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Presidential Candidates Take Aim At Each Other


From NPR News, this is All Things Considered. I'm Robert Siegel. And first, politics, the presidential candidates worked the Halloween crowds today with a little help from their friends, such as Al Gore and Rudy Giuliani. And dare we say it the spooky state of the economy was issue number one. We go first to NPR's Ina Jaffe.

INA JAFFE: This is the second day in a row with that John McCain spent on Ohio. It's a state that George Bush won four years ago. And that McCain must hang on to it if he's going to win this election. Polls late this week give Obama an edge there. So in a packed high school gym in the town of Hanoverton, McCain warned supporters that Barack Obama's economic policies were from the far left of the political spectrum.

Senator JOHN MCCAIN (Republican, Arizona, 2008 Presidential Nominee): It's not an accident but he's the most liberal senator in the United State's Senate, more liberal than a senator who used to call himself a socialist. You know, we both disagree with President Bush on economic policy. The difference is Senator Obama thinks taxes have been to low, and I think the spending has been too high.

(Soundbite of applause)

JAFFE: McCain maintained that Obama will raise taxes on the middle class, and on small businesses, which the Obama campaign denies. And McCain repeated its charge that Obama wants to spread the wealth around or redistribute it.

Senator McCain: Now my friends, Senator Obama is running to be redistributionist in chief. I am running to be commander in chief.

JAFFE: Barack Obama returned to the scene of his early success today addressing a crowd in a park in De Moines, Iowa. He argued that John McCain offers retreads of the Bush administration policies that have made a mess of the economy.

Senator BARACK OBAMA (Democrat, Illinois, 2008 Presidential Candidate): I challenge you. You've seen some of the ads. If you can - if anybody here can name a single thing that John McCain says that he'd do differently from George Bush when it comes to the economy, I'd be interested. He spends all his time talking about me, in not very flattering terms.

JAFFE: Obama told supporters that they played a crucial role in his presidential campaign, but his victory in the caucuses in Iowa, put a stamp of approval on the ideas he's been taking across the nation.

Senator OBAMA: A whole new way of doing democracy, started right here in Iowa, and it's all across the country now.

JAFFE: Obama got a boost today from Former Vice President Al Gore, who made his first return trip to Florida, a state that's haunted Democrats since Gore lost it by a few hundred votes and one Supreme Court decision eight years ago. Gore said the economy has been going down hill ever since.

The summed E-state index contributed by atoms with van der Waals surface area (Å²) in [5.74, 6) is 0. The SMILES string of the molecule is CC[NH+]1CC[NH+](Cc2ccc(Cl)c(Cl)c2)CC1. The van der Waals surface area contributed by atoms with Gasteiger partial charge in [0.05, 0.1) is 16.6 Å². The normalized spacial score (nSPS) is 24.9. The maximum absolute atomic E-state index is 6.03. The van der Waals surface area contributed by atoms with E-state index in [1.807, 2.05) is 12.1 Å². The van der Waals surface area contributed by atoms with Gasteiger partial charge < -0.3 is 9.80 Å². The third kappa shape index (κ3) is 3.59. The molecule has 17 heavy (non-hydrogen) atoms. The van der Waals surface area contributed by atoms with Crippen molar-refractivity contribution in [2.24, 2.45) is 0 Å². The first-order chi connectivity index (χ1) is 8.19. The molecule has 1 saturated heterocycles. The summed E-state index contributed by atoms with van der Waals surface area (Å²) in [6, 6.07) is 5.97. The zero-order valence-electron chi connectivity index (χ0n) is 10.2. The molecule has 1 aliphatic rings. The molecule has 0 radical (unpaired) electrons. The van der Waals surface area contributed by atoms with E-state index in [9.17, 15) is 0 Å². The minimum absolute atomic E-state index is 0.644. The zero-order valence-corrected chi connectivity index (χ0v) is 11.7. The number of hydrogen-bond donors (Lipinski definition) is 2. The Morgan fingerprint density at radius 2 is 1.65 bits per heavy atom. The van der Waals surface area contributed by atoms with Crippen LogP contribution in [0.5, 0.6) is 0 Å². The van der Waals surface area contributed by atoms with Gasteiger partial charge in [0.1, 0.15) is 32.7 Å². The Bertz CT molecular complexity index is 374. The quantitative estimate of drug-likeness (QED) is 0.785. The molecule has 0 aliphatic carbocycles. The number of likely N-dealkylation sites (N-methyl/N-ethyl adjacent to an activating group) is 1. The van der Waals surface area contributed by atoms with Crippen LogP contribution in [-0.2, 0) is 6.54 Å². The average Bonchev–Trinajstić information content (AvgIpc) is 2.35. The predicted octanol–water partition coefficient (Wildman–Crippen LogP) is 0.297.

Mr. AL GORE (Former Vice President, United States of America): When it started on January 20 of 2001, I know I was the first one laid off.

(Soundbite of laughter)

JAFFE: Both campaigns held conference calls with reporters today describing where they see the race at this point. McCain's campaign manager, Rick Davis, said the campaign was jazzed up, that the polls were tightening and McCain was in the midst of a come back.

Mr. RICK DAVIS (McCain's Campaign Manager): Look, we're banking on a very close race. I mean, we think this is going to be a tight like Electoral College year. We think this is going to be a tight popular vote year. There's no indications otherwise today. I mean, if you look back two weeks from now, you see a different race, guess what? Polling isn't accumulative. It's whatever it is today. And we see a very, very tight race today. And so, it really doesn't matter where it was ten says ago.

JAFFE: But David Plouffe, Obama's Campaign Manager, said we like where we are. Incited a Democratic advantage in ballots already cast.

Mr. DAVID PLOUSFFE (Obama's Campaign Manager): And obviously in states like Colorado and Nevada, North Carolina, you know, the dye is being cast as we speak. And so, we built up advantage in all of those states. So, Senator McCain on Election Day is going to have to not just carry the day but carry it convincingly.

JAFFE: Plouffe also said, the Obama campaign would now use some of its enormous war chest to advertise in three traditionally red states, Georgia, North Dakota, and for the first time John McCain's home state of Arizona. All three he said were now in, quote, the realm of possibility. Ina Jaffe, NPR News. Transcript provided by NPR, Copyright NPR.

NPR transcripts are created on a rush deadline by an NPR contractor. This text may not be in its final form and may be updated or revised in the future. Accuracy and availability may vary. The authoritative record of NPR’s programming is the audio record.

Ina Jaffe is a veteran NPR correspondent covering the aging of America. Her stories on Morning Edition and All Things Considered have focused on older adults' involvement in politics and elections, dating and divorce, work and retirement, fashion and sports, as well as issues affecting long term care and end of life choices. In 2015, she was named one of the nation's top "Influencers in Aging" by PBS publication Next Avenue, which wrote "Jaffe has reinvented reporting on aging."